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today—Theodore Roosevelt (applause and cheers) and Gifford Pinchot (renewed applause). I now take great pleasure in presenting to you a typical southern gentleman, Governor Noel, of Mississippi (applause). Governor NoFL–Mr Chairman, Brother Governors, Delegates, Ladies and Gentlemen: Some months ago I received an invitation to attend this Congress, which I promptly accepted; also an invitation to deliver an address, which I immediately declined. Since entering tle hall this afternoon I have been informed of my selection for the first address on my State—each Governor speaking for his State in succession—and my State's views on questions pertaining to our natural resources. - Of course the greatest natural resource of every city and county, as of State and Nation, is the productive energies of its people. Their development, through proper training of mind and heart, should be the chief aim of all people and of the Government. In those resources, however, our interests are the same as those of all other parts of the country, and they open too broad a field for me to enter. When we take up the question of the natural resources pertaining to our domain, Mississippi occupies a widely different attitude from that of some States in the Northwest whose Governors are here to speak for them. We are an agricultural people. Not a city in Mississippi will much, if at all, exceed 30,000 inhabitants; more of its population and its wealth, proportionately, than of any other State in the Union are engaged in agriculture. We have no mines, no minerals except some clays and stone, no oil, no gas, no coal. We acquired agricultural lands, and our natural resources are from those lands as agricultural soil and standing timber. Before the question of Conservation was understood, or at least before it had become of any force in State or Nation, both Mississippi and the Federal Government had parted with their lands and with their forests. Much to our regret now, it is a question of the past, and has to be handled by individuals and by corporations, to whom our lands and timber chiefly, almost entirely, belong. We are interested; we try to regulate our resources in some measure, within the powers of the State Government; but our interest is largely confined to our public lands. We have no coal or metals, our streams are sluggish, and there are few water-power sites. We have little beyond the surface values of the timber and the soil. We are interested in coal because it is necessary for our industries; we are interested in oil because we need it; we are interested in all the elements of the soil spoken of this morning, phosphorus and all the rest. We are greatly interested in all these things nothwithstanding the land which contains them happens to be in other States. We have not lost interest in them on that account; and, speaking for our

State—which has stood for State rights as it understood them, and stands for State rights still—our only way of securing these rights we believe to be through the Federal Government (applause); our only voice must be through Congress and the President, and we do not care to surrender that to which the Government is now properly entitled. If the choice goes to the State we know how it will go, for past experience has taught that lesson well—local interests will control, and the general good will be subordinated to personal pride and local considerations. We have learned much and suffered much in that line. The Government gave to us, as to others, the sixteenth section of land in every township, one-thirty-sixth of the whole State. We put it in the power of a majority of the householders and patrons of schools in each township to vest the school lands by lease, thinking that local interests, being circumscribed and vitally concerned in education, would at least prevent spoliation of this magnificent donation to the school children; but we were mistaken. In a great many instances a few who were shrewd and sharp and designing used a law by which a lease could be made from one year to ninety-nine years, and until that law was repealed leased the lands for the largest possible term. We know that the smaller the area the greater the influence of personages, and of local and private considerations. Therefore, as we look on this question of the Conservation of our natural resources, it is a question of rights, and how those rights can best be maintained and perpetuated; the means, whether through State or Federal Government, is but a minor consideration; and believeing that our rights can best be preserved and utilized, now and for all time to come, without waste and without destruction, both for the present and in the future, we think it can best be done under Federal supervision (applause). The only rights we have in coal and oil and metals must be exercised through the Federal Government. We may not fully understand the water-power problem. It has been said to be only a local issue anyway. We do not understand it that way. The river which rolls by this city smiling, smooth, and clear, after it is joined to the Missouri is muddy, deep, and uncertain; not only all of your waters but all of the waters east of the Rocky Mountains roll past our western boundary. While at some seasons the water is low, at others it is over fifty feet higher, and more than onesixth in value of the land in our State is subject to overflow. Your waters, which through proper forestation and proper handling by dams and other means would give us a more equable flow throughout the year, come down upon us at a time when we do not need them, and in a degree greatly in excess of any possible need at any time, and we have to bear the sins of deforestation and all of the other evils that come from the wholesale spoliation and destruction of your forest lands (applause). We are vitally interested in that question. We believe in forest 1eservations: we are sorry we cannot furnish the basis for it in our own State, but so far as the Government lands we have can be availed of for that purpose, we would be more than glad to see the Government take hold of the matter and set our people an example of how forests should be handled and preserved for the present and for the future. When it comes to water-power, to me, at least, and to many of us, the question of conflict between State and Federal Governments, about which so much has been said—especially with a view of eliminating the Federal Government—we hardly understand that view of it. We trace our title through the Federal Government (applause). As a lawyer of more than thirty years' practice, whenever I have been given a question for investigation pertaining to the title of land, the first thing I have done was to examine the tract-books to see whether the Federal Government had ever parted legally with its title. If it had not, the question was ended; if it had, then we could proceed to deraign to those properly entitled to it. So when the Federal Government owned the lands and was the source of title, we do not understand how, even though the lands may be within the State, its right as a land-owner is less on a river bank than it is in the interior, or when the Federal Government, as the owner of the lands, should not exercise riparian rights which any other owner tracing title through it might exercise. Now, we would like cooperation of the States, but we would like the Federal Government to retain where it still possesses them those rights of which the people could not be robbed through control of State legislatures or local authorities (applause). You may say, What interest have we, who are not a manufacturing people, in the mines and the water-powers of other States? Why, we are all in a common country. State lines may be changed; they are accidental; they are artificial; but the national boundary is fixed. When we look for coal or iron, or commercial or industrial products which we do not manufacture, we must look, primarily, within the bounds of the United States. It is within the power of the Government and beyond ours practically, through tariff legislation, to exclude the minerals from outside. We have but one open field, we have but one certain route to any natural or manufactured product, and that is within the boundaries of the Union itself; and we do not want, through monopolization of either coal or oil or water-powers, to be hampered in the protection of the country as a whole so that as consumers we shall have to bear the brunt of evils from which the National Government, through the little influence we might have with it, might protect us, and of which our State government, in the past at least, has been very neglect ful. Hence we stand for State rights and Federal control in cooperation (applause). But if it is within the power of the Federal Government, through leasing or otherwise, to retain control of its mineral and coal lands and its water-power sites, to put them beyond the possibility of handling by a State and its legislature, to regulate corporations' rights so as to prevent momopolization, and at the same time to prevent the Nation as a whole from being deprived of any productive agency in our midst, we want the benefit of it. (Applause) Our patriotism on this score may be of that questionable type described by Artemus Ward, who said that during the Civil War, when the stress was great, he listened to a magnificent speech from an orator on the subject of enlistment, and became so enthused that when the call for volunteers came he, with others, went up to sign the roll: but when he observed that the orator had not signed nor was likely to sign, because his province was simply that of speaking while other's would be fighting, his own ardor was somewhat cooled, and when he reflected that the orator's eloquence had carried his hearers where he would not go himself, it became cooler and cooler. Still, his patriotism did not entirely vanish, for when his time came to sign the roll for enlistment, he signed it with the name of his mother-in-law and offered her as a sacrifice to his country (laughter). Yet we are not exactly in that category, though we may seem to view the situation from a local standpoint. But knowing of our own condition, knowing of the rights which the Federal Government conferred upon the school children of our State—the sixteenth section and other lands of which you heard in Senator Nelson's address today, and remembering how in a great many instances, through local influences, legislative or otherwise, the intended beneficiaries were largely deprived of the benefactions intended for them we really think, What has gone is gone, except as a lesson to us; and so far as we are concerned, we shall stand for the right of the people as a whole for the enjoyment of its great resources of coal, of oil, of water-power and other natural wealth, and we want to be protected in such a way that no State or local influence shall be able to take it from us forever (applause). That is our position on this question. In regard to the water-power question. Awhile ago I spoke of the Mississippi rolling by ; we have never been jealous of the Federal Government's dealings with that river, not a bit (laughter). We are not now. So far as we are concerned, we would be delighted if the Federal Government would acquire the riparian rights, with all the liabilitics, from one end of the State to the other (laughter). The county in which I live, that part of it in the Delta, as well as six or seven other counties, have had to keep up, without Federal aid until this year—and then only incidentally for the protection of navigation against some caving banks—for five years more than 200 miles of levee, and it has required an acreage tax of from three to five cents, an ad valoren tariff of about ten mills, and a cotton tax besides; and while some of this is among the finest agricultural land in the world, it is almost wrecked by the taxes on it. Missouri has fared better. Her levees are not as extensive as ours; her people put them in good condition, and the general government afterward took charge of them in the interest of navigation; and if the Government will relieve us of the whole burden from the waters which you send down upon us from the North and from east of the Rocky Mountains, and will take the riparian rights from end to end and preserve and use them for the benefit of the whole Nation, all the people of our State will greatly rejoice (applause), and not a voice will be raised on the question of State rights as to any use for the people as a whole to which the Government may put those lands.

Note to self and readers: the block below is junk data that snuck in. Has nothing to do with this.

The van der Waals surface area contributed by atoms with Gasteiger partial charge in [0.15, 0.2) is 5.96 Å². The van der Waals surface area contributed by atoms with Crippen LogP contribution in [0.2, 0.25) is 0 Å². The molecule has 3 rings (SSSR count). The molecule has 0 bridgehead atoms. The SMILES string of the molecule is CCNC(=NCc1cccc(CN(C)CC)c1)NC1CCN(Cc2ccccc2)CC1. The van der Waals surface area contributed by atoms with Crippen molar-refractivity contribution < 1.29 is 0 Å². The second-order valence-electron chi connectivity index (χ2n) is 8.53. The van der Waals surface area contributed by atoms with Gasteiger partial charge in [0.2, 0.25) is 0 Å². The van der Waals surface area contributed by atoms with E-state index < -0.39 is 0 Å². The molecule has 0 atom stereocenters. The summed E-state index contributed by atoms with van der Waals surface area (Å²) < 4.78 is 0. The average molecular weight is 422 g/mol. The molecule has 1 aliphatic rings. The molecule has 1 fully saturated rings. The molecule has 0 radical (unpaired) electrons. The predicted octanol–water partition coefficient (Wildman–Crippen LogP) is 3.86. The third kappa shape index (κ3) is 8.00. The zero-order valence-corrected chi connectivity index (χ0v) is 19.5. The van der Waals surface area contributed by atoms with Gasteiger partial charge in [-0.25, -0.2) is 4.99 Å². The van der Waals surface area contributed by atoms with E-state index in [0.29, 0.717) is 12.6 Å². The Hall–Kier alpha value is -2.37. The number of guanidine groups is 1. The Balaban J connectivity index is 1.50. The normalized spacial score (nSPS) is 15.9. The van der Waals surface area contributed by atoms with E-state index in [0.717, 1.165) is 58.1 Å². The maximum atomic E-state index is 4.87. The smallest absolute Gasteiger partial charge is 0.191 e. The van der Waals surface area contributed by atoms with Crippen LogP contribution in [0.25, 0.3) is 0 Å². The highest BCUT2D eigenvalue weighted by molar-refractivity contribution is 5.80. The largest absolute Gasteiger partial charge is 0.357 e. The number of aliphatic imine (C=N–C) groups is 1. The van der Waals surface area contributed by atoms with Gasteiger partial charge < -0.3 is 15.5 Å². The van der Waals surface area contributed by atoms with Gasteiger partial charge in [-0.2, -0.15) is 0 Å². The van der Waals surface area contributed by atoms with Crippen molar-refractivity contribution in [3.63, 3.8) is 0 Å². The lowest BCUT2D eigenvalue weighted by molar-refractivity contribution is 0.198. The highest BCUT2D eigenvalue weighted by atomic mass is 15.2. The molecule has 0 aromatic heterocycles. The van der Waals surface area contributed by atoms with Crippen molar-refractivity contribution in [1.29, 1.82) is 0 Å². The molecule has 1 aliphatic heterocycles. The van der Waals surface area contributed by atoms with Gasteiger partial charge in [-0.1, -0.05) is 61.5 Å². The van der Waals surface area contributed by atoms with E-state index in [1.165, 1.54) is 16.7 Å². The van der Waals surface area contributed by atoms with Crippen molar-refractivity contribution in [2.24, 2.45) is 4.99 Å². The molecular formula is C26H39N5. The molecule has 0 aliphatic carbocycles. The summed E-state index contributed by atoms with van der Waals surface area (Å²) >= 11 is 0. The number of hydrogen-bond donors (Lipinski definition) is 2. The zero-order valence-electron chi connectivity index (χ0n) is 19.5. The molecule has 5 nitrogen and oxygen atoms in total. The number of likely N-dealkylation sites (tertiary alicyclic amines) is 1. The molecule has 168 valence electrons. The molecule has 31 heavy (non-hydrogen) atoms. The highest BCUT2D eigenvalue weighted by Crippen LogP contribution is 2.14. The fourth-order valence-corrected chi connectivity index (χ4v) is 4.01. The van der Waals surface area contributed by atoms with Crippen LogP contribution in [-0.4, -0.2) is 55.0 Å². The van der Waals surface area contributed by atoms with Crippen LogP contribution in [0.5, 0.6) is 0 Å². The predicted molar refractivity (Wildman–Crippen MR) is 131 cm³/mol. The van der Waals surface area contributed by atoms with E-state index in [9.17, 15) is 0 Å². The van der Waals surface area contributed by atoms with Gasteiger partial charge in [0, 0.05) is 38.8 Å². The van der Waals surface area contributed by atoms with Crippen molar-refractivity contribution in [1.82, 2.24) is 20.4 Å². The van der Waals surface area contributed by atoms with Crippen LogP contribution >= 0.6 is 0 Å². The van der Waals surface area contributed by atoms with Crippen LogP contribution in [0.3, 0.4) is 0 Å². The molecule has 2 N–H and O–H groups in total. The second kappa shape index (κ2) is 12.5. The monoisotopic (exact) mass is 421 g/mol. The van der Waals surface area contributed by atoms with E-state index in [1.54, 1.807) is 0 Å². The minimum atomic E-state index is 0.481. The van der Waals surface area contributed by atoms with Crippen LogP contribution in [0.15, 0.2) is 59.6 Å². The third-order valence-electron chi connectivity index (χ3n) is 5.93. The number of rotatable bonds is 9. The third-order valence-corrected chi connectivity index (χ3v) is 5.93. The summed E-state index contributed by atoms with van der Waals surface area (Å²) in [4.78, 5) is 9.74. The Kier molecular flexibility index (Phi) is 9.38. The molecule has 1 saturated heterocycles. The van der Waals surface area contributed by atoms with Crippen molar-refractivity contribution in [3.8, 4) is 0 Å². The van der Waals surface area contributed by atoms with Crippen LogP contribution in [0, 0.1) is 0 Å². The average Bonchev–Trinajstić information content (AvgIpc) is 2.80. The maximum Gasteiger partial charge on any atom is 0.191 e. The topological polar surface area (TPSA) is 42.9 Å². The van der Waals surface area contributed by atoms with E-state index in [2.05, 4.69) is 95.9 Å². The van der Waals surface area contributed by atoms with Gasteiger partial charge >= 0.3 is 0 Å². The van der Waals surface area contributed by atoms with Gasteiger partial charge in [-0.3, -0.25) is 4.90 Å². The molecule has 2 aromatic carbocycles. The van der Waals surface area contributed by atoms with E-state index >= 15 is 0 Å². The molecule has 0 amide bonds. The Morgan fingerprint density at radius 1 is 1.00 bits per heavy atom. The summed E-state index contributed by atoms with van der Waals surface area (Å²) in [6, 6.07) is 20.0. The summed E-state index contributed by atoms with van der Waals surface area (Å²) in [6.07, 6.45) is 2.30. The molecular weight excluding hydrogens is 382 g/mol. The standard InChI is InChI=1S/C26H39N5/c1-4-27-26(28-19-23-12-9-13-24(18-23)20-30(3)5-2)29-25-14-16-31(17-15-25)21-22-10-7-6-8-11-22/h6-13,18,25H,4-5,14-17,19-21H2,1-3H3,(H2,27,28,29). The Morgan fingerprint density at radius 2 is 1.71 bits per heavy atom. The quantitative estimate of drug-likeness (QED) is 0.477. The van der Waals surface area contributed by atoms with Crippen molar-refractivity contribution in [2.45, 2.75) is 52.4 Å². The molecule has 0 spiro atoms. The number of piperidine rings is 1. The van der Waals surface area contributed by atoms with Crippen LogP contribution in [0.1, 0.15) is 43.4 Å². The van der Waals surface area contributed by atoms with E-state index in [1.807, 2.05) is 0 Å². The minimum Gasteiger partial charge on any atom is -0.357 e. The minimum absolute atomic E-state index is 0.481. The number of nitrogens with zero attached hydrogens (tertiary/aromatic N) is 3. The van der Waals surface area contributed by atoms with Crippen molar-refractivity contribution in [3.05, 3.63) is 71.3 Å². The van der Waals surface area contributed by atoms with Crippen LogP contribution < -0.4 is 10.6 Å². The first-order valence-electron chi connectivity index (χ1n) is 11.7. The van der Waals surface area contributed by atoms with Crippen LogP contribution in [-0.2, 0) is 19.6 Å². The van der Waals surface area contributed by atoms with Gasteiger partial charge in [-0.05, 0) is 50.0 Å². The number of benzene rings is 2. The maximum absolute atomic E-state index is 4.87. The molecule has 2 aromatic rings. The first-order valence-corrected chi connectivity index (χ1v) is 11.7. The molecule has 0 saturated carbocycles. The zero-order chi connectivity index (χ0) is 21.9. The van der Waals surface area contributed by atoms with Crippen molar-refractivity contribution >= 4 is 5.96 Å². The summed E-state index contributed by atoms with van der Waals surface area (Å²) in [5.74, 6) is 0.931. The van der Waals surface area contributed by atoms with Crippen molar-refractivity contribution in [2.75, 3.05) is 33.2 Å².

So, as we come to voice our wishes, our interests, our desires, they are for cooperation of State and Federal Government, but of absolutely no relinquishment on the part of the Federal Government either of its water-power sites, its coal lands, its phosphate lands, or of any of those other natural resources to which the people of the whole country are looking for future development and prosperity (applause). We are in the country, we are a part of it; not merely a part of the Government of the States but a part of the Government of the whole Union (applause), and all that concerns the Union, or any part of it or any of its people, affects us to a greater or less degree. And speaking for our share and our part in the national destiny which invitingly presents itself before us, we say that we stand for Conservation of natural resources by all governmental agencies, State and Federal, which will not only develop now but protect in the future for the proper use and progressive benefit of the people of the whole country to whom they now belong and from whom they should never depart. (Applause)

Chairman STUBBs—Ladies and Gentlemen: I am very glad indeed to introduce to you as the speaker to follow our distinguished friend from Mississippi, the only other democratic Governor in the Congress, Governor Norris, of Montana. (Applause)

You will see whether the views of the southern democrat and the northern democrat are the same after the two get through speaking. (Laughter)

Governor NORRIS-Mr Chairman, and Ladies and Gentlemen : A feeling has prevailed in the West, or did a few days ago, to the effect that no enlarged opportunities were going to be given to express ideas here which were contrary to those held by the program committee of this Congress (laughter). However, I am pleased to note that such is not to be the case, and whether the conference of the Northwestern Governors at Salt Lake City, recently held, has had anything to do with it or not I don't know.